Most of the National Park Service Board Just Resigned Because of the Trump Administration
75% of the board is now vacant.
The majority of members on the U.S. National Park Service advisory board resigned Monday night, citing significant differences between their vision and that of President Trump and Interior Secretary Ryan Zinke.
Nine out of the board’s 12 members led by former Alaska Gov. Tony Knowles signed a letter addressed to Zinke claiming that “requests to engage have been ignored and the matters on which we wanted to brief the new Department team are clearly not part of the agenda,” according to a copy of the document posted by the Washington Post.
Previously under Barack Obama’s administration, the letter said, the board had "worked closely and productively through 2016 with dedicated National Park Service employees, an inspiring Director and a fully supportive Department." But since then, Knowles explained, the board has failed to secure a meeting with Zinke despite multiple attempts.
“The department showed no interest in learning about or continuing to use the forward-thinking agenda of science, the effect of climate change, protections of the ecosystems, education,” Knowles told Alaska Public Radio. “And it has rescinded [National Park Service] regulations of resource stewardship concerning those very things: biodiversity loss, pollution and climate change.”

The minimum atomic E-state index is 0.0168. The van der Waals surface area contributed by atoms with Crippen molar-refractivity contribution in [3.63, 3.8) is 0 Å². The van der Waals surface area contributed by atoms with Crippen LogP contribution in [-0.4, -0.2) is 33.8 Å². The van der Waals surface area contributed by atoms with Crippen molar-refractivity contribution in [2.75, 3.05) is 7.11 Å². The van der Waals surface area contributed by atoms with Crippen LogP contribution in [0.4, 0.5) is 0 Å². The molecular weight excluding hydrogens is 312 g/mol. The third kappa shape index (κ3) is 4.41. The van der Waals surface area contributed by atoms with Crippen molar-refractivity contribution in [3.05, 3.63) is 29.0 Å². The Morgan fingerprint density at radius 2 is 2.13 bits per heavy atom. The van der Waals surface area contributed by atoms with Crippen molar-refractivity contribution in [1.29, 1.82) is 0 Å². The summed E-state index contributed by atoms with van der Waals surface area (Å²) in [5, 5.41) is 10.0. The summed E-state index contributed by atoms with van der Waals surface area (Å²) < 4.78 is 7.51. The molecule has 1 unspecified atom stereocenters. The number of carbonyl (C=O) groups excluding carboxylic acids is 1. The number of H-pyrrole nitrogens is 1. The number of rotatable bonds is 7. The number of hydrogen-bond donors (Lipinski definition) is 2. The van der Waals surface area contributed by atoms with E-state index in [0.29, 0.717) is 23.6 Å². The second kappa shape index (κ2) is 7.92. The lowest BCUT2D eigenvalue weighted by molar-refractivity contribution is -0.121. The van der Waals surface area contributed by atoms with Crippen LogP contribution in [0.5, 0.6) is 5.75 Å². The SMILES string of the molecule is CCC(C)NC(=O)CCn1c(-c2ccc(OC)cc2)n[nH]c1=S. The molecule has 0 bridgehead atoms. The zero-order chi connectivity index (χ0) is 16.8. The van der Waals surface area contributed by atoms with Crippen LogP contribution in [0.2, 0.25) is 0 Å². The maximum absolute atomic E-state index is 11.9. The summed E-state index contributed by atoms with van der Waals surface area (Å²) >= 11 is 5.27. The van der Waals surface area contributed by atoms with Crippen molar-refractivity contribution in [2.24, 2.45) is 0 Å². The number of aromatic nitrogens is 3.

Washington Sen. Maria Cantwell, ranking Democrat on the Senate Energy and Natural Resources Committee, said in a statement that she supported the resigning board members, according to NPR.
"The President still hasn't nominated a director for the National Park Service and Secretary Zinke has proposed tripling entrance fees at our most popular national parks," she said. "His disregard of the advisory board is just another example of why he has earned an 'F' in stewardship."
Throughout the first year of his administration, Trump has made moves to reduce protections of public lands and national parks. In December, he ordered the largest national monument reduction in U.S. history with the shrinking of two of Utah’s protected lands.